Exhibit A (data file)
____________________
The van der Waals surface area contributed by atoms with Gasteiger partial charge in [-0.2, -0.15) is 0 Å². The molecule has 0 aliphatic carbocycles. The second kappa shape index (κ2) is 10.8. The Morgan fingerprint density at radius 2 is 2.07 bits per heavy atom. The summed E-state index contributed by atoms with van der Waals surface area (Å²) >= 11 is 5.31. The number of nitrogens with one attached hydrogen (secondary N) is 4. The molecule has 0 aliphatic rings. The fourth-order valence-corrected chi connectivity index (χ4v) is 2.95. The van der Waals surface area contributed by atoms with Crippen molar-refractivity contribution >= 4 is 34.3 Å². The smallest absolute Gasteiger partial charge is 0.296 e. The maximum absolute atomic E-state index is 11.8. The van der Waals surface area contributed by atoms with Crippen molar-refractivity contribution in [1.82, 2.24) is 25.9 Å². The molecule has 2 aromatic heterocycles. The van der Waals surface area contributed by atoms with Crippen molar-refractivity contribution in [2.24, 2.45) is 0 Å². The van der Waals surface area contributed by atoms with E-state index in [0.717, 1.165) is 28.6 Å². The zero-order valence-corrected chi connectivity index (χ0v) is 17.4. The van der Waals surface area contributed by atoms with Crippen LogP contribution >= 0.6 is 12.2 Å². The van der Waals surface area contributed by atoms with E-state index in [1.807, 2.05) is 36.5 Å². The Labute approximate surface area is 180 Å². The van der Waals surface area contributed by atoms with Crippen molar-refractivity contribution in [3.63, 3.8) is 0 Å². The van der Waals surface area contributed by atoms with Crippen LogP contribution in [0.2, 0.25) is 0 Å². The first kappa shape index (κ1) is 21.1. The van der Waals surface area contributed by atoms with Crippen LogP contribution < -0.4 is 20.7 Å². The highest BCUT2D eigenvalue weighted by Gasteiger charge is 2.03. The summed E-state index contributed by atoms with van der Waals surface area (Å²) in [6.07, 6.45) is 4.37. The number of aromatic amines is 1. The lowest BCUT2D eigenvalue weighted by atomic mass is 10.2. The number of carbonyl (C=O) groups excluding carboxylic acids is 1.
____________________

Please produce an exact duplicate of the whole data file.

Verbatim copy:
The van der Waals surface area contributed by atoms with Gasteiger partial charge in [-0.2, -0.15) is 0 Å². The molecule has 0 aliphatic carbocycles. The second kappa shape index (κ2) is 10.8. The Morgan fingerprint density at radius 2 is 2.07 bits per heavy atom. The summed E-state index contributed by atoms with van der Waals surface area (Å²) >= 11 is 5.31. The number of nitrogens with one attached hydrogen (secondary N) is 4. The molecule has 0 aliphatic rings. The fourth-order valence-corrected chi connectivity index (χ4v) is 2.95. The van der Waals surface area contributed by atoms with Crippen molar-refractivity contribution >= 4 is 34.3 Å². The smallest absolute Gasteiger partial charge is 0.296 e. The maximum absolute atomic E-state index is 11.8. The van der Waals surface area contributed by atoms with Crippen molar-refractivity contribution in [1.82, 2.24) is 25.9 Å². The molecule has 2 aromatic heterocycles. The van der Waals surface area contributed by atoms with Crippen molar-refractivity contribution in [2.24, 2.45) is 0 Å². The van der Waals surface area contributed by atoms with E-state index in [0.717, 1.165) is 28.6 Å². The zero-order valence-corrected chi connectivity index (χ0v) is 17.4. The van der Waals surface area contributed by atoms with Crippen LogP contribution >= 0.6 is 12.2 Å². The van der Waals surface area contributed by atoms with E-state index in [1.807, 2.05) is 36.5 Å². The Labute approximate surface area is 180 Å². The van der Waals surface area contributed by atoms with Crippen molar-refractivity contribution in [3.63, 3.8) is 0 Å². The van der Waals surface area contributed by atoms with Crippen LogP contribution in [0.2, 0.25) is 0 Å². The first kappa shape index (κ1) is 21.1. The van der Waals surface area contributed by atoms with Crippen LogP contribution < -0.4 is 20.7 Å². The highest BCUT2D eigenvalue weighted by Gasteiger charge is 2.03. The summed E-state index contributed by atoms with van der Waals surface area (Å²) in [6.07, 6.45) is 4.37. The number of aromatic amines is 1. The lowest BCUT2D eigenvalue weighted by atomic mass is 10.2. The number of carbonyl (C=O) groups excluding carboxylic acids is 1.